There has been no shortage of reactions to Lord Jamar. In November, Hopsin offered staunch objections with Hard Knock TV:
“Some stupid rapper dude was on. I saw an interview. I don’t know how I came across it, but he was talking about like Macklemore and pushing the [gauge] and being white and telling white people to stay in their lane. And, you know, I’m just about humans being equal. Everybody is equal. That shouldn’t even be brought up. That’s racist. Like that’s so foul. That’s equivalent to a white guy going, ‘Why are you in this fucking bathroom? You’re fucking black. Don’t ever [over]step your boundaries.’ When you hear somebody talk like that it gives you chills. Like, ‘Woah, is this mothafucka serious right now?’ It’s 2013, and somebody’s really talking like this right now?
He took it even further, voicing his desire to collaborate with both Macklemore and Yelawolf.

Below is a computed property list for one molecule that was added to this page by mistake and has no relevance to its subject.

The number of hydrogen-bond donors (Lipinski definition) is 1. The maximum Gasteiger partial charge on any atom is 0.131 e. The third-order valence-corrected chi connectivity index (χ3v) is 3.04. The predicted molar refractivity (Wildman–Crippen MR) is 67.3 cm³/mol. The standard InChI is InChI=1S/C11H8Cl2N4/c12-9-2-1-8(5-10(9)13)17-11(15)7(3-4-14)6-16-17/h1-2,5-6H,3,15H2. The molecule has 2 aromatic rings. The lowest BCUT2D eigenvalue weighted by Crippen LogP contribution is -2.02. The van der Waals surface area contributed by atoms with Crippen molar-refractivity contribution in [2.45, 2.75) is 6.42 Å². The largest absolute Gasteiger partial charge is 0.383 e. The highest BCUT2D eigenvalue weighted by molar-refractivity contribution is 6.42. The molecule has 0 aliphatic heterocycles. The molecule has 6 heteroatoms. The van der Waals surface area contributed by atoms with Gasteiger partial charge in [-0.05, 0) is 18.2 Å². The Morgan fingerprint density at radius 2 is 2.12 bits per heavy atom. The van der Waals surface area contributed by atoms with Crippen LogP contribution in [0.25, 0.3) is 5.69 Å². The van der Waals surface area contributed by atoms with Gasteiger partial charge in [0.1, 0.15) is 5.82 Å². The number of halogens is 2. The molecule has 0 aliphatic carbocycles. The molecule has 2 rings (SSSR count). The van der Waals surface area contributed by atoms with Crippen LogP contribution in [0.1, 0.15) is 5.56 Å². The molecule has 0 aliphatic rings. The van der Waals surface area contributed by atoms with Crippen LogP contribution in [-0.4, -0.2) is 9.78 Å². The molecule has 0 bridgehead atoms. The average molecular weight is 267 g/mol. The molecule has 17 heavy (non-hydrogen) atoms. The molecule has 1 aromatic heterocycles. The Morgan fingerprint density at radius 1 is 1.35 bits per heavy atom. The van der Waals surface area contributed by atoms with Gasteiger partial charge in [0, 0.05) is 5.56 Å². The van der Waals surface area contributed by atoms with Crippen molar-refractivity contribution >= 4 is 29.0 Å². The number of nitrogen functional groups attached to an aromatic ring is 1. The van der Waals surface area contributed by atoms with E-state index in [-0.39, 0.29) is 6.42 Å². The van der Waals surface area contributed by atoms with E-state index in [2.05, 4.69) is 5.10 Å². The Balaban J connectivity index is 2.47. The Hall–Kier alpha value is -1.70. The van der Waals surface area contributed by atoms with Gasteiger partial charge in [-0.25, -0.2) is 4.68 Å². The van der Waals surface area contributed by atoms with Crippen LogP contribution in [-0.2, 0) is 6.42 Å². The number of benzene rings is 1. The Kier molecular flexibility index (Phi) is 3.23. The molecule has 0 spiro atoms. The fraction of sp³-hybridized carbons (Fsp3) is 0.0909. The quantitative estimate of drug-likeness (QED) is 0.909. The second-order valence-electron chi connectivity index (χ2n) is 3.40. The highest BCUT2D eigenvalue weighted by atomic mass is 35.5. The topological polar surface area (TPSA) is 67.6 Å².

As one of the more popular up-and-coming rappers, I think Hopsin represents the current youth movement in Hip Hop. He is not from the Golden Era, so of course he and Lord Jamar have different values. But his words are particularly wise because he is sympathetic to the outsider role that is often attached to aspiring white rappers. Lord Jamar does not share this sentiment. To me, his frustrations are precarious, due to the “members only” attitude reflected in his belief that white rappers are guests in Hip Hop.
Perhaps my arguement is better articulated by N.O.R.E. who spoke with Vlad TV a month after Hopsin’s comments:
“I welcome white Hip Hop. I welcome that. You know what I’m saying? But I see where he’s coming from. As a person who’s—I’m 36. I think Lord Jamar he’s 46 or in his 40s. I’m a couple of years younger, but I see where he’s talking about. So, I know the era he’s speaking about and those people who was doing it at the time. Those four fathers [sic] would probably frown on this. You know what I’m saying? But look at it like this. I look at it like this, my father was anti-gay. He was anti anything that resembled gay. Like he had family members in his family he never spoke to because they were gay…What I’m saying is those people can’t be talked out of how they feel. They feel the fuckin way they feel. And that’s it.”